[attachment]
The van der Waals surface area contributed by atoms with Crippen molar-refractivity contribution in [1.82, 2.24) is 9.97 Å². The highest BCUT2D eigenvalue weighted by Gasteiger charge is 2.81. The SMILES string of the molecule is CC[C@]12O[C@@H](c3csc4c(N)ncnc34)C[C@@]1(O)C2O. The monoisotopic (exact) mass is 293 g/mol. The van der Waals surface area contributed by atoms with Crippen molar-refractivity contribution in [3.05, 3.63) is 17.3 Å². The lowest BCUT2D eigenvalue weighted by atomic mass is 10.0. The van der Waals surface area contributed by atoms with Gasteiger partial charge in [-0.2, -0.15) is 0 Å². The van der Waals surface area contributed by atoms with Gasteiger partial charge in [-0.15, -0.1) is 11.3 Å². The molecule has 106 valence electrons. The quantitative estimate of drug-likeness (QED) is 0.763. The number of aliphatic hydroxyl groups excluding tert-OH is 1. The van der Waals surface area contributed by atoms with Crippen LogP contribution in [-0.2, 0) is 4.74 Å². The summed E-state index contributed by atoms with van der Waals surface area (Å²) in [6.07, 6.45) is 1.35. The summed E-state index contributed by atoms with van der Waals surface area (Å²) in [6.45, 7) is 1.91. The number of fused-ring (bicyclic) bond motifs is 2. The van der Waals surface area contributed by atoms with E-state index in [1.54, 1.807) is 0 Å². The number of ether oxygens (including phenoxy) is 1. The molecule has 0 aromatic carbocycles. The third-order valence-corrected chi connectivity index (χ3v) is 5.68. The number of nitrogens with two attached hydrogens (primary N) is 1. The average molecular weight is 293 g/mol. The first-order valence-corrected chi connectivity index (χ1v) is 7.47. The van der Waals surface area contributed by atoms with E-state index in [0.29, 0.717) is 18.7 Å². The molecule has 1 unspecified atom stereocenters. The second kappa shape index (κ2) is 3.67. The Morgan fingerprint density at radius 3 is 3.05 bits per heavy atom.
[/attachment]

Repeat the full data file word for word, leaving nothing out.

The van der Waals surface area contributed by atoms with Crippen molar-refractivity contribution in [1.82, 2.24) is 9.97 Å². The highest BCUT2D eigenvalue weighted by Gasteiger charge is 2.81. The SMILES string of the molecule is CC[C@]12O[C@@H](c3csc4c(N)ncnc34)C[C@@]1(O)C2O. The monoisotopic (exact) mass is 293 g/mol. The van der Waals surface area contributed by atoms with Crippen molar-refractivity contribution in [3.05, 3.63) is 17.3 Å². The lowest BCUT2D eigenvalue weighted by atomic mass is 10.0. The van der Waals surface area contributed by atoms with Gasteiger partial charge in [-0.2, -0.15) is 0 Å². The van der Waals surface area contributed by atoms with Gasteiger partial charge in [-0.15, -0.1) is 11.3 Å². The molecule has 106 valence electrons. The quantitative estimate of drug-likeness (QED) is 0.763. The number of aliphatic hydroxyl groups excluding tert-OH is 1. The van der Waals surface area contributed by atoms with Crippen LogP contribution in [-0.2, 0) is 4.74 Å². The summed E-state index contributed by atoms with van der Waals surface area (Å²) in [6.07, 6.45) is 1.35. The summed E-state index contributed by atoms with van der Waals surface area (Å²) in [6.45, 7) is 1.91. The number of fused-ring (bicyclic) bond motifs is 2. The van der Waals surface area contributed by atoms with E-state index in [1.54, 1.807) is 0 Å². The number of ether oxygens (including phenoxy) is 1. The molecule has 0 aromatic carbocycles. The third-order valence-corrected chi connectivity index (χ3v) is 5.68. The number of nitrogens with two attached hydrogens (primary N) is 1. The average molecular weight is 293 g/mol. The first-order valence-corrected chi connectivity index (χ1v) is 7.47. The van der Waals surface area contributed by atoms with E-state index in [0.29, 0.717) is 18.7 Å². The molecule has 1 unspecified atom stereocenters. The second kappa shape index (κ2) is 3.67. The Morgan fingerprint density at radius 3 is 3.05 bits per heavy atom.